The architect’s final advice? Choose a kitchen style in which you will feel comfortable and in which you will want to spend time. Then interconnect the main elements of the space, including luminaires, with a single colour or material. Discuss the more technical elements or the suitability of using specific luminaires with an expert, and you can’t go wrong.

*) lighting by linear, in this case ideally inbuilt or surface-mounted luminaires – a counterpart to spot lighting

Tereza Sehnalová / Lighting Architect

„Retail lighting“

If you operate or plan to set up a brick-and-mortar shop, you do so primarily for profit. To make it happen, you need to meet the four basic rules of a successful shop: 1) a high-quality product, 2) a suitable space, 3) professional staff, 4) well-managed sensory marketing. If you meet these rules, you don’t need to worry too much about the pricing policy, and your customers will be happy to pay you more than at your competitors, because they will know that they are important to you and that you care about them.

By sensory marketing, we mean an interesting, nice, thematic interior (which, of course, goes hand in hand with the exterior), decorations, staff uniforms, specific smells, tastings and other freebies. In this context, I would like to talk briefly about the absolutely most important component of sensory marketing, i.e. lighting. Light is responsible for how your customers see your products – as is well known, customers “buy with their eyes”. Nowadays, it is perhaps not even necessary to carry out surveys or statistics to prove that customers buy orange oranges, red meat, toys with the prettiest boxes, clothes with the purest colours, the most glittering jewels, etc., because we can clearly see it in ourselves. And this is achieved by using properly designed lighting, under which cars will look attractive, the colours of flowers will stand out – and one could continue with many other examples. Using light, you can also create the overall atmosphere of the space. A jeweller’s shop requires an intimate atmosphere, a pet shop needs a really peaceful atmosphere, while customers shopping for clothes should be made to act, etc. All this, and much more, is a job for specialists, such as a lighting architect, a lighting technician or a lighting designer.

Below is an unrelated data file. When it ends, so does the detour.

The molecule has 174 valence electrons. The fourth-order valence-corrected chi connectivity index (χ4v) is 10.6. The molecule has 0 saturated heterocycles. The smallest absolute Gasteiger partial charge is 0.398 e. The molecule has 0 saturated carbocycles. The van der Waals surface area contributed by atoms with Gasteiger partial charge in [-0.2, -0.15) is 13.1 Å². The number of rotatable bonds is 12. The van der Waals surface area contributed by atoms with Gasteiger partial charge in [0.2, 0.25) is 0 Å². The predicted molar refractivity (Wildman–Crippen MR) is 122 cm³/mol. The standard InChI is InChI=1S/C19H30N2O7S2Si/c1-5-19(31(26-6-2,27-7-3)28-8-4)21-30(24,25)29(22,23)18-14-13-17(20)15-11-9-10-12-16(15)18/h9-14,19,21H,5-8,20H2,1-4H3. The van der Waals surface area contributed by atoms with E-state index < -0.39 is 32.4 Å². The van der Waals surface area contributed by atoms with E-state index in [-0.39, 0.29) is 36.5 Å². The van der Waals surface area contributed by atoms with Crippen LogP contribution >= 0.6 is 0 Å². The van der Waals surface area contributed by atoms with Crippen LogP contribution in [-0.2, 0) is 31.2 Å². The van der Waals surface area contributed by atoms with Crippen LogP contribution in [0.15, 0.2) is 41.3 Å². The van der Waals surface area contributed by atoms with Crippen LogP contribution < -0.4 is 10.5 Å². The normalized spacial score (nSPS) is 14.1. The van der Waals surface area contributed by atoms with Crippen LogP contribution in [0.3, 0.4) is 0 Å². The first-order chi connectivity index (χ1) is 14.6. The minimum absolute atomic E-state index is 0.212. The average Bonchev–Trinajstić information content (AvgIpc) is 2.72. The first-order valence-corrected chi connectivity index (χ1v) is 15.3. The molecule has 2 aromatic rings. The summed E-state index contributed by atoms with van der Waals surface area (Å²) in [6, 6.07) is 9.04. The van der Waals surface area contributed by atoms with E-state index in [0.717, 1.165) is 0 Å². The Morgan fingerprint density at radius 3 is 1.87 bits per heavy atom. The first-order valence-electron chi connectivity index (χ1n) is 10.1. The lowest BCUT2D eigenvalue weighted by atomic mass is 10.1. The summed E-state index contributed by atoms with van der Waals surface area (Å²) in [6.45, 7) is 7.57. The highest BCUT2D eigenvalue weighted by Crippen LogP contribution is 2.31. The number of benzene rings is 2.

This specialist will prepare a tailored design, taking into account the right colour temperature – ideal for your products, the right colour rendering index, the right intensity, which is extremely important to make sure that the light doesn’t have a negative impact on your products, but makes them as attractive as possible for the customer’s eyes. Furthermore, the specialist will effectively place the right kind of luminaires to avoid glare and to either make them merge with the space or, conversely, make them become the dominating design element of the room. These are very individual matters which play a major role in the success of your shop.